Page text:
MoVida

I knew about the reputation of MoVida. I even have Frank Camorras’ cookbook, MoVida Rustica but when I managed to grab a last minute table there I never imagined I would love it quite so much.

It was my last day for a Melbournian lunch. I had a few places on my list to try but MoVida was the first. At 1pm the place was packed. Did I want to come back in 45minutes, you bet ya.  As soon as I walked into the place it exuded an unpretentious cool atmosphere. Dim lighting, a long timber bar, relaxed music and people looking like they are having a good time. I was back bang on 45mins.

I couldn’t go past trying the hand filleted Cantabrian artisan anchovies on croutons with smoked tomato sorbet ($4.50 each). The crispy toast and anchovy were warm enough to take the cold sorbet. I really did imagine myself on a hot Spanish day sitting in a outside a tapas bar.

As I waited for my next tapas to come out from the kitchen, which is open to the dining room via a large window, I sipped on a 2009 Paco and Lola Albarino ($13). Next to come out was a special of the day sea urchin and goats curd crostini. The crostini was warm, providing gentle heat to the curd and sea urchin. It’s a small touch that makes so much difference to the taste of a dish.

Two beautiful pieces of Pyrenees wet roast lamb with fino and paprika sauce ($4.50 each). They fell apart at the touch and I felt like I was melting into my chair and never wanting to leave. By this time I had stepped up to a 2008 DJP Petalos Mencia ($17).  A Spanish wine elegant enough to glide me through the rest of my meal.

I was starting to become full but I was determined to eat more. It was just that good. It was suggested by the waitress I try the Cecina, an award winning dish of air-dried wagu beef with poached egg and truffle foam ($19.50). The advice was to mix the ingredients together let them sit together for a few moments to let the flavours mingle and then indulge. It was like the best ever brunch dish you could come up with. The runny egg with soft potato, strong beef with a hit of black truffle.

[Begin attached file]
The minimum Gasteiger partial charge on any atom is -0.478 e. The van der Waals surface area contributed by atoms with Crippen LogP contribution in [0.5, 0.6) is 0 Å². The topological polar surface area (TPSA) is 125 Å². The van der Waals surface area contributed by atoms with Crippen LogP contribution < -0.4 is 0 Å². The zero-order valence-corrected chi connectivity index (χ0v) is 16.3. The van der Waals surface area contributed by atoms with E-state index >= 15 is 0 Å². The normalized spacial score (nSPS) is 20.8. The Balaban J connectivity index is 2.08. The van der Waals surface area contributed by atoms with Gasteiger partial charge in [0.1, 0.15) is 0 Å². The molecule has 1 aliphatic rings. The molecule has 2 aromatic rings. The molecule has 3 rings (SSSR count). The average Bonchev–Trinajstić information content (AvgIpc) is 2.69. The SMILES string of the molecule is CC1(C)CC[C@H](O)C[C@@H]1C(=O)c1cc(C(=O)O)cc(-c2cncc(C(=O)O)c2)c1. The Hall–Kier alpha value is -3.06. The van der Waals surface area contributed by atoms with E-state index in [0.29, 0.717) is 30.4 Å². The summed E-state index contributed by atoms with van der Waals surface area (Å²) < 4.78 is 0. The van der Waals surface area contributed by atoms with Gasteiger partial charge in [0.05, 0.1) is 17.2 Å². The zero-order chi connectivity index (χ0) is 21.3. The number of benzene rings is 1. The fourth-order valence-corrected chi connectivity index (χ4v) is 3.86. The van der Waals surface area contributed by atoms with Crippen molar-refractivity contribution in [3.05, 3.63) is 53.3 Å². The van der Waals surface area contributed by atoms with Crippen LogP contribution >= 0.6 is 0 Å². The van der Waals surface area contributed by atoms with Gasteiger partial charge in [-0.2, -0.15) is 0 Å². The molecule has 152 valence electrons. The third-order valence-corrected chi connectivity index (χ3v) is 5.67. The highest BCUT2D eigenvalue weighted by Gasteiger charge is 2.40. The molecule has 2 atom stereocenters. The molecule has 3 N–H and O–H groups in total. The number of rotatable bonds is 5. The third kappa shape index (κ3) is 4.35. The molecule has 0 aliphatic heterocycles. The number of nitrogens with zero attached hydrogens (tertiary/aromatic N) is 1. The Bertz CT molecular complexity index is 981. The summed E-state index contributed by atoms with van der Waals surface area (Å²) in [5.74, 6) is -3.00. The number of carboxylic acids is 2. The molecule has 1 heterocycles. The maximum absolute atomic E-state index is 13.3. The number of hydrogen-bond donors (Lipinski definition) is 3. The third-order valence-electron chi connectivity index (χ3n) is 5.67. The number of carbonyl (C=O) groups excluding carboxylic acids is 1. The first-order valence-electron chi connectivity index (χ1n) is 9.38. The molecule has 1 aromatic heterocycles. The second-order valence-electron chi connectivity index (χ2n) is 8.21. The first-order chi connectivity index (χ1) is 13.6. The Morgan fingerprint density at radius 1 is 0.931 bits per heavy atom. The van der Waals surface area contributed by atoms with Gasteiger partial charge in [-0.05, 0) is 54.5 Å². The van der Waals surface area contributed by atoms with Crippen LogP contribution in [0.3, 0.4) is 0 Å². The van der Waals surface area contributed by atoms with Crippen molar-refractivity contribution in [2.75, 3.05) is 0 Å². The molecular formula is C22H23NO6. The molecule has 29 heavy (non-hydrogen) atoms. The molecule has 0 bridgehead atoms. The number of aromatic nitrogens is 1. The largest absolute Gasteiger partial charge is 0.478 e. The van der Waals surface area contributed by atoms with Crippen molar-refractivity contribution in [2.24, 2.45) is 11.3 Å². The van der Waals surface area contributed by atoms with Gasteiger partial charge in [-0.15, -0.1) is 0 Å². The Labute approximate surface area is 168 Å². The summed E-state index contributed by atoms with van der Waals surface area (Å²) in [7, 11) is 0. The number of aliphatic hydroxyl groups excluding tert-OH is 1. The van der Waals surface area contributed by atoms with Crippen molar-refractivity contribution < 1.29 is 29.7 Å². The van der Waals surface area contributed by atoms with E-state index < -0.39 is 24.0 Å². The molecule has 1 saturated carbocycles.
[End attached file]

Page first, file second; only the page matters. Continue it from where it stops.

I thought a full dessert would really do me in so I asked for the selection of cheese ($22). They were two Spanish cheeses, a firm Bica and the blue, a Valdeon, both very fine cheeses. Bica means ‘bag of cheese’ and is a buttery mix of goat, cow and sheeps milk.  The Valdeon is a smooth creamy well rounded earthy blue cheese. I had a taste of each and hit the wall. Lucky for me the waiter pinched some foil from the kitchen so I could stash the cheese in my bag to enjoy later.

I LOVE MOVIDA. I’m just thankful it’s in Melbourne otherwise I would have a permanent seat at the bar.

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5 thoughts on “MoVida

  1. I’m even more sad now that I missed out on my Movida experience in Melbourne over the Easter long weekend. I’m desperate to try it….another time I guess.

  2. I have Movida’s cookbook, and use it often, my favourite recipe being oysters served with a cucumber sorbet and ikura (salmon caviar). I love this cookbook and have always dreamt of going to this restaurant one day! Love the pics, and the food looks divine. Definitely on my hit list for when I come to visit you!

    Luiz @ The London Foodie

  3. Oh, this looks and sonds delicious, the Cecina in particular. Air dried Wagyu? Egg? Yes please!! Maybe by the time we come to visit in July he’ll have moved to Sydney… maybe?

    I love the emphasis on fresh ingredients, well prepared so their flavours really sing out. I think i need to find a copy of the book in lieu of eating there.

  4. Aww, that little corner of the bar in your picture is where Bill and I used to escape to after work for a mid week vino and nibbles. I love Movida – it’s so Melbourne. I feel homesick! x

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